The  Air Force was loath to use the term
        the wrong one.
                                                         “unidentified flying object,” so the mysterious  As before, Hynek’s role was to review the
                                                         20 percent were simply classified as             reports of UFO sightings and determine whether
        The adventure begins
                                                         “unidentified.”                                  there was a logical astronomical explanation.
                                                                                                          Typically that involved a lot of unglamorous
        Hynek had worked for the government during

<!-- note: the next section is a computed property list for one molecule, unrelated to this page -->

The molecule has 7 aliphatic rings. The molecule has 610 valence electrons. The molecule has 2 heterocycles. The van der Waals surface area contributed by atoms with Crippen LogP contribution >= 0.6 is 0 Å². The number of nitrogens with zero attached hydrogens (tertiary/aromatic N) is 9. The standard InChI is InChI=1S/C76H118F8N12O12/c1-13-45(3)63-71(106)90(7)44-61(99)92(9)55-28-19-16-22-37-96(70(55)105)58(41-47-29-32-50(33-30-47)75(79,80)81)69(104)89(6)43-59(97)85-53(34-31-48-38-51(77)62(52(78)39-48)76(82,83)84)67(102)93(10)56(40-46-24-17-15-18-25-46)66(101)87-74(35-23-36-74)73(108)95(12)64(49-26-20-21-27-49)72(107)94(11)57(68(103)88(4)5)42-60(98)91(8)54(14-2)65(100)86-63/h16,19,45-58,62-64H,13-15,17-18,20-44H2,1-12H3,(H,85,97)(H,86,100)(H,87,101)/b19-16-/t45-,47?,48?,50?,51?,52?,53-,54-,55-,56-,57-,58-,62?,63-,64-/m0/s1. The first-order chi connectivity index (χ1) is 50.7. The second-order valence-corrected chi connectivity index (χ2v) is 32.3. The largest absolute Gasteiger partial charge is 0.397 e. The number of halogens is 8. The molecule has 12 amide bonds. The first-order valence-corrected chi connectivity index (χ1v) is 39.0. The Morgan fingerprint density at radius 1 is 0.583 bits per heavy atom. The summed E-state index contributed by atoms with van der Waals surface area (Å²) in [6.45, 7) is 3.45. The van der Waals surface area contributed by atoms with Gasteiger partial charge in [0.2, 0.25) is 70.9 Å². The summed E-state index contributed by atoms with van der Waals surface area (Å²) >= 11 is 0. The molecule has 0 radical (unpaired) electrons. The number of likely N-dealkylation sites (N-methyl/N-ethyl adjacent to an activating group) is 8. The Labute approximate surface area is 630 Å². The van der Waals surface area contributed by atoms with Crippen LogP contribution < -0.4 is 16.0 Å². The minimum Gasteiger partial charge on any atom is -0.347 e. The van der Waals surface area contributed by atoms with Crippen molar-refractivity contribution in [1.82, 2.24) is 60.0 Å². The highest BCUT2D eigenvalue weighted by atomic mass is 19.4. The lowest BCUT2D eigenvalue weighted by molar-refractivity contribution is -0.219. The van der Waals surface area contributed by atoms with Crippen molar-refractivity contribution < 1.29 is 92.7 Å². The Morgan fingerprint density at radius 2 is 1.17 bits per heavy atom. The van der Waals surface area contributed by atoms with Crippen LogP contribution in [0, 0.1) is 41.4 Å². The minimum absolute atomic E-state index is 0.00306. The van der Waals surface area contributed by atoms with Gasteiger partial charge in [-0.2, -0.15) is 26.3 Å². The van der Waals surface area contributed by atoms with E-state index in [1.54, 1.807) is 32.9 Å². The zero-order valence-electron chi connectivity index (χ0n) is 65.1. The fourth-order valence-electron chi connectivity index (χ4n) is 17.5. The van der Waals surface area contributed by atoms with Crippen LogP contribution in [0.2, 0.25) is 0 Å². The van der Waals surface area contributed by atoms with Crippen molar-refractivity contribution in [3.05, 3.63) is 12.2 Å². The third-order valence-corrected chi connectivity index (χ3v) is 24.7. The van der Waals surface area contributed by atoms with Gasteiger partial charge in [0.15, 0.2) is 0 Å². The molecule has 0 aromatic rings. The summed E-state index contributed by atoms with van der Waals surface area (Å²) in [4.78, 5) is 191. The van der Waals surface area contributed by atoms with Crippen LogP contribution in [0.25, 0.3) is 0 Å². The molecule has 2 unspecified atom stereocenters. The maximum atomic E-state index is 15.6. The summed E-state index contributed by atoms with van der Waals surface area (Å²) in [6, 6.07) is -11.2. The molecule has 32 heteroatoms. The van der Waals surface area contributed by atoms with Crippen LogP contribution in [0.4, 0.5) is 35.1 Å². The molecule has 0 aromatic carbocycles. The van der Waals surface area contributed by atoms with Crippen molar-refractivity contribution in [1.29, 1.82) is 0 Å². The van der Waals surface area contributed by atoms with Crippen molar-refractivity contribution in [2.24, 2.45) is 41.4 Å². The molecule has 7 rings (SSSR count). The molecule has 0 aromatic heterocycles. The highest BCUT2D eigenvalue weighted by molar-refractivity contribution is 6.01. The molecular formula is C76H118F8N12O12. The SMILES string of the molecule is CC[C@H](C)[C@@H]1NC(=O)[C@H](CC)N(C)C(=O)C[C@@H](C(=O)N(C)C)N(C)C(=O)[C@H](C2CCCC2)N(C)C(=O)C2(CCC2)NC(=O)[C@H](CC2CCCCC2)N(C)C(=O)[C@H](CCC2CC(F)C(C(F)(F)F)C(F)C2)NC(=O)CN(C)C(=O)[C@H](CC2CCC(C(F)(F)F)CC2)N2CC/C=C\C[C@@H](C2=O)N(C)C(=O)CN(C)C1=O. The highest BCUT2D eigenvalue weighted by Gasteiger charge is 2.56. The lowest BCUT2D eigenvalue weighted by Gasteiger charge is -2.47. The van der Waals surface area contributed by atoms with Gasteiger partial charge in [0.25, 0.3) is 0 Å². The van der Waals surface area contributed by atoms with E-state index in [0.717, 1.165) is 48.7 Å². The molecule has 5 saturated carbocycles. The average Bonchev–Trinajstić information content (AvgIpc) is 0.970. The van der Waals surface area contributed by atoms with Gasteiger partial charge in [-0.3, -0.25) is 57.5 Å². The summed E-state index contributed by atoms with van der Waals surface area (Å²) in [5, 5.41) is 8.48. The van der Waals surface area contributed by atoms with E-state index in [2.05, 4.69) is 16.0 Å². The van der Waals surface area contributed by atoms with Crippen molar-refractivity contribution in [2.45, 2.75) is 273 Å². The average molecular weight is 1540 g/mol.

In February 1949, Project Sign was succeeded     paperwork; but now and then, for an especially
        the war, developing new defense technologies
                                                         by Project Grudge. While Sign offered at least a  puzzling case, he had a chance to get out into the
        like the first radio-controlled fuse, so he already
                                                         pretense of scientific objectivity, Grudge seems  field.
        had a high security clearance and was a natural
                                                         to have been dismissive from the start, just as its
                                                         angry-sounding name suggests. Hynek, who
                                                         played no role in Project Grudge, said it “took as                      (Continued on Page 20)
        “One day I had a visit from several men from the
                                                         its premise that UFOs simply could not be.”
        technical center at  Wright-Patterson Air Force